Brahms Piano Concerto No.2 and Lieder
Brahms's song of the dying girl ''Immer leiser wird mein Schlummer'' recalls with tender pathos the ghostly half-remembered outline of the theme of the slow movement of the Second Piano Concerto. It is one of five songs that make up his Op. 105 Lieder and it is marvellous to have not only this song so sympathetically performed by Ann Murray and Stephen Kovacevich but the whole group. Three of the songs are decently represented on record—''Immer leiser'', the thrilling ''Auf dem Kirchhofe'' and the soaringly lovely ''Wie Melodien zieht es mir''. But until now you would have sought in vain the group as a group. This is a pity when the third song, the folksy ''Klage'', makes so delightful a foil to its immediate neighbours, and when the final song, ''Verrat'', is such a splendid example of a ballad about homicide being treated by the mature Brahms with a subtlety we don't always find in some of his more bloodcurdlingly dramatic earlier settings.
So the formula has worked again. With Kovacevich's marvellous, Gramophone Award-winning disc of the D minor Concerto (10/92) it was the glorious late songs with viola and piano; now it is Op. 105, equally pertinent. Before that, in the Scherzo of the new recording of the B flat Concerto, the sonority and attack of the playing rekindles memories of that earlier disc. Brahms in D minor clearly works wonders for these musicians.
The rest of the performance is very fine; I don't know a generally better recent version. Yet that isn't to say the new disc has it all its own way. In the first place, there is still formidable competition from Stephen Kovacevich's own 1979 recording of the B flat Concerto with Sir Colin Davis and the LSO. The 1979 recording of the D minor Concerto is nowhere nearly as successful as the EMI remake; but at the price, and with such formidable makeweights as the Op. 10 Ballades and the Op. 76 Piano Pieces, the two-CD Philips reissue is highly competitive.
My impression—it was an early impression and it hasn't gone away with rehearing—is that at times the new performance of the B flat Concerto is cooler and more detached than the LSO/Davis version. This may, in part, be an impression fostered by the EMI recording which seems thinner-toned and marginally more distant than the Philips. (Always a risk with a pianist whose skills include the ability to play with an extraordinary inner fineness of timbre and dynamic.) But it is also the conducting. True, the B flat Concerto doesn't begin with the furnace fully stoked. That said, there's a touch of coolness about the orchestral playing in the all-important first-movement exposition and development (things get better in the re-exposition) that I don't hear from rival versions conducted by Jochum, Davis, Bohm and Szell.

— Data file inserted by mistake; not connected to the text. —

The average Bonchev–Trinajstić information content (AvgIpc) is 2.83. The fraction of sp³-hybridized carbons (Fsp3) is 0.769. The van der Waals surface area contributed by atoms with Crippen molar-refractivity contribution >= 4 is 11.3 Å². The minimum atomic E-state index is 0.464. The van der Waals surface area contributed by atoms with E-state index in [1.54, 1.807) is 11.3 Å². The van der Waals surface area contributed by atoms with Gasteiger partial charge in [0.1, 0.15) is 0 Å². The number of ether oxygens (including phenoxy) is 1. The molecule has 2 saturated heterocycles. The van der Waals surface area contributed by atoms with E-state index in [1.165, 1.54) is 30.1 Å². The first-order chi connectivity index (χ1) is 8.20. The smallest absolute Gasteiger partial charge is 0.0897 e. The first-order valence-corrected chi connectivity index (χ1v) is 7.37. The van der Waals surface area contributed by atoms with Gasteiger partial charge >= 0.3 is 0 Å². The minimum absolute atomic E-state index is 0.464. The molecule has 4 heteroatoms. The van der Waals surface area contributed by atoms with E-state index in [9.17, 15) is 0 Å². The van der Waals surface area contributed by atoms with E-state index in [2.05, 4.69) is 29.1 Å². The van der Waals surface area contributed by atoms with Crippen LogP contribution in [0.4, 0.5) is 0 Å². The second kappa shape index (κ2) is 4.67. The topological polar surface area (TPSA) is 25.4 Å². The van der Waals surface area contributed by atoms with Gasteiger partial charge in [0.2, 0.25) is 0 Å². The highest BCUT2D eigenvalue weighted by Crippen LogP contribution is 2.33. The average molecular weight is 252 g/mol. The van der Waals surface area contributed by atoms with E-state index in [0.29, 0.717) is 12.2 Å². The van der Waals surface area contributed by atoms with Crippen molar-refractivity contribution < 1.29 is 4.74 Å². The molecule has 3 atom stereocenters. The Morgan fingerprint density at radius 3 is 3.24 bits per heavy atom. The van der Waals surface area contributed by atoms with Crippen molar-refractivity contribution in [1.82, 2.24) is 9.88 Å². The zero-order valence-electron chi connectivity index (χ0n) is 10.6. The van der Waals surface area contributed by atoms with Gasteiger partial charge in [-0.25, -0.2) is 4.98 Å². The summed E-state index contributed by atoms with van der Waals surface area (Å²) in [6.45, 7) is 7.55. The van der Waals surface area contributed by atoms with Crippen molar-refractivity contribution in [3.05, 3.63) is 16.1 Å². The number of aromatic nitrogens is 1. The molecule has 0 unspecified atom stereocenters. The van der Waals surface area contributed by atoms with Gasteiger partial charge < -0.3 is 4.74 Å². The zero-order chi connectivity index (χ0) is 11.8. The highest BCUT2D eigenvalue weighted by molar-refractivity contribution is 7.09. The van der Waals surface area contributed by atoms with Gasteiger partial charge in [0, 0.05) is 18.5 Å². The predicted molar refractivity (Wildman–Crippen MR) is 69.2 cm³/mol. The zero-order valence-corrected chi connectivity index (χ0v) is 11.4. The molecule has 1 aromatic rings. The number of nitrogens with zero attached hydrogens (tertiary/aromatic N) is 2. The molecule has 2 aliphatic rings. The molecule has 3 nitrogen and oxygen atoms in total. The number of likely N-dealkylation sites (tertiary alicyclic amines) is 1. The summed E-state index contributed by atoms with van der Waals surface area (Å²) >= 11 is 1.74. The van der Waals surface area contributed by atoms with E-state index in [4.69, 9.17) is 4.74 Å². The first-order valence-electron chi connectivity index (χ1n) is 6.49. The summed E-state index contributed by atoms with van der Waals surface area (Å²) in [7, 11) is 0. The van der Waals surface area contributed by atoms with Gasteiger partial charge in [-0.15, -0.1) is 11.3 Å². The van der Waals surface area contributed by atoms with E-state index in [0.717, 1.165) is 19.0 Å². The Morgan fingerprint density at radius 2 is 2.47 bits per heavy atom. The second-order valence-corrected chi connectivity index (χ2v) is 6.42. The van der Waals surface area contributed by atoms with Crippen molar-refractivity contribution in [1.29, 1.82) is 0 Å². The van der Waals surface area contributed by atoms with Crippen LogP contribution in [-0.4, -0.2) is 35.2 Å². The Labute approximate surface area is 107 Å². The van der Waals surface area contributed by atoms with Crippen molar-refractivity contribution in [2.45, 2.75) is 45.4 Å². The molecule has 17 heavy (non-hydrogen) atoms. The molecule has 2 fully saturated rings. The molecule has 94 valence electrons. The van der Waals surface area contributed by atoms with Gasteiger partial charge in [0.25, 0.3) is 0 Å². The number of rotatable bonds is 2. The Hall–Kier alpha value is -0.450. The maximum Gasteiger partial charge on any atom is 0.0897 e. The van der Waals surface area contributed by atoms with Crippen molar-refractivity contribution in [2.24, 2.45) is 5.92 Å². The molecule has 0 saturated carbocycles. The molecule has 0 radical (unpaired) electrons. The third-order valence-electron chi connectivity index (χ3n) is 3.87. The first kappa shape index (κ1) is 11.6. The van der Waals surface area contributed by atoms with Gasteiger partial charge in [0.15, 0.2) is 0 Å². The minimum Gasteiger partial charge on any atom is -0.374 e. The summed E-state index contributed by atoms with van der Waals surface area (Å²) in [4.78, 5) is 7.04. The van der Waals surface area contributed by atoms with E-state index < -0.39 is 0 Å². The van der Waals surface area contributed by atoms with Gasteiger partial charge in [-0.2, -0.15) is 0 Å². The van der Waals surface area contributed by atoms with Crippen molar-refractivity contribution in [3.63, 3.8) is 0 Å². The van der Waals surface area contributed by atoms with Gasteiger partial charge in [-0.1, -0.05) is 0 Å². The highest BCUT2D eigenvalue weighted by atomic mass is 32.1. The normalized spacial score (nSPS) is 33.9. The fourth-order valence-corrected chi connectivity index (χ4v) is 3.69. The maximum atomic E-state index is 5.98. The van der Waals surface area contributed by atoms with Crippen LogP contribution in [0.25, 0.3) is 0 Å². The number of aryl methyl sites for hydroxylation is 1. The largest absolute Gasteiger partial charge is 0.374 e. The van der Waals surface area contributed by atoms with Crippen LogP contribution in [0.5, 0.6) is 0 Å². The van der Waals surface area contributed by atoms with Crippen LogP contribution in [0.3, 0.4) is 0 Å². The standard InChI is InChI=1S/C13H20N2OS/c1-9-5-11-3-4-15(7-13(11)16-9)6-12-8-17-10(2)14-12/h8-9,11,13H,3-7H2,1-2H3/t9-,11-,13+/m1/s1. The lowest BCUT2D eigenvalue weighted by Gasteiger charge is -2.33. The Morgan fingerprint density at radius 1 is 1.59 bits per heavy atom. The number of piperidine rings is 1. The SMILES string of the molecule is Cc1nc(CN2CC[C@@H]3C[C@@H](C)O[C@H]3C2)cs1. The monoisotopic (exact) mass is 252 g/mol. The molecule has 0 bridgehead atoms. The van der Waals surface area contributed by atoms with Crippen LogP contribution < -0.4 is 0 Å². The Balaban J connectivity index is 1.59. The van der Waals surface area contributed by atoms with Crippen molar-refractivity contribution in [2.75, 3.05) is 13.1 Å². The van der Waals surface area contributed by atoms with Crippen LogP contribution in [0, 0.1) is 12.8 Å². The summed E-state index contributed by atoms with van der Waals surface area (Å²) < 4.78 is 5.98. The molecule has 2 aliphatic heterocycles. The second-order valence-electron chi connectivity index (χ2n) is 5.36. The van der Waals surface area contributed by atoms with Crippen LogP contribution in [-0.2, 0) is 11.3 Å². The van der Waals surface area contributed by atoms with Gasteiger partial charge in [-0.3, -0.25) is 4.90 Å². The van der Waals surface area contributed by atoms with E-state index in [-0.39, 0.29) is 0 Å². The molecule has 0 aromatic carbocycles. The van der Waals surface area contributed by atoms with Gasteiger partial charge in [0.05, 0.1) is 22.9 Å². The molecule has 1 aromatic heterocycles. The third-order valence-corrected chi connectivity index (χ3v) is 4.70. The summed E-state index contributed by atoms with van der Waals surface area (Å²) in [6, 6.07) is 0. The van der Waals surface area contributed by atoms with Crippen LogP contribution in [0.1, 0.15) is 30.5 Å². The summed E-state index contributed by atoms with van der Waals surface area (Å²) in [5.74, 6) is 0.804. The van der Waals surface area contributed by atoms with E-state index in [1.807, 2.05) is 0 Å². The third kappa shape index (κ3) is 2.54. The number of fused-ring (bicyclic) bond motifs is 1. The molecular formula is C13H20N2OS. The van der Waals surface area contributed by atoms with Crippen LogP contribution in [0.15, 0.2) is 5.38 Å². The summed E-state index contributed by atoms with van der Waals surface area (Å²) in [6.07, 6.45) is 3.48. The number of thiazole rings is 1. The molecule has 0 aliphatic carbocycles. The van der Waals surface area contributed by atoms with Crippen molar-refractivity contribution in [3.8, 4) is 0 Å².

In his interview with RW (on page 14), Stephen Kovacevich talks about the Davis version being ''too direct in places''. Perhaps he was talking about his own playing. (I don't personally find it so; as here, it is infinitely fine and varied.) The fact is, though, Sawallisch produces a less full-bodied, less emotionally weighty reading of the orchestral part.
The slow movement is now noticeably quicker. Since Brahms marks it Andante and since Kovacevich's playing has an even more musing feel to it, you could judge this an advantage. In practice, though, the piu adagio now sounds relatively anaemic, with the recording further disadvantaging the piano. Backhaus is as quick here, but paints with a much fuller brush; the others—Gilels, Serkin, Kovacevich with Davis—are all slower and more intense.
The finale is also quicker by a hair's breadth; but this can tip the scales between success and failure. Kovacevich again plays it with great buoyancy, brilliance and charm. It is playing after the manner of Solomon; and it just about works, despite Sawallisch pushing Brahms's Allegretto marking to its limit. Better still are those performances (all, it seems, from a bygone age such as Curzon with Knappertsbusch, Anda with Fricsay: 7/58 and 6/61, both deleted) which catch the movement's undertow of Austro-Hungarian melancholy. Serkin has it, with Szell conducting; Backhaus understands it from the Viennese perspective. (His ripely satisfying 1967 Decca recording is a document of vast historical importance.) Jochum, with Gilels, and Davis with Kovacevich underplay the Hungarian slant but they bring to the music a leisure and warmth that validate it as the surprising yet apt conclusion to this glorious work.'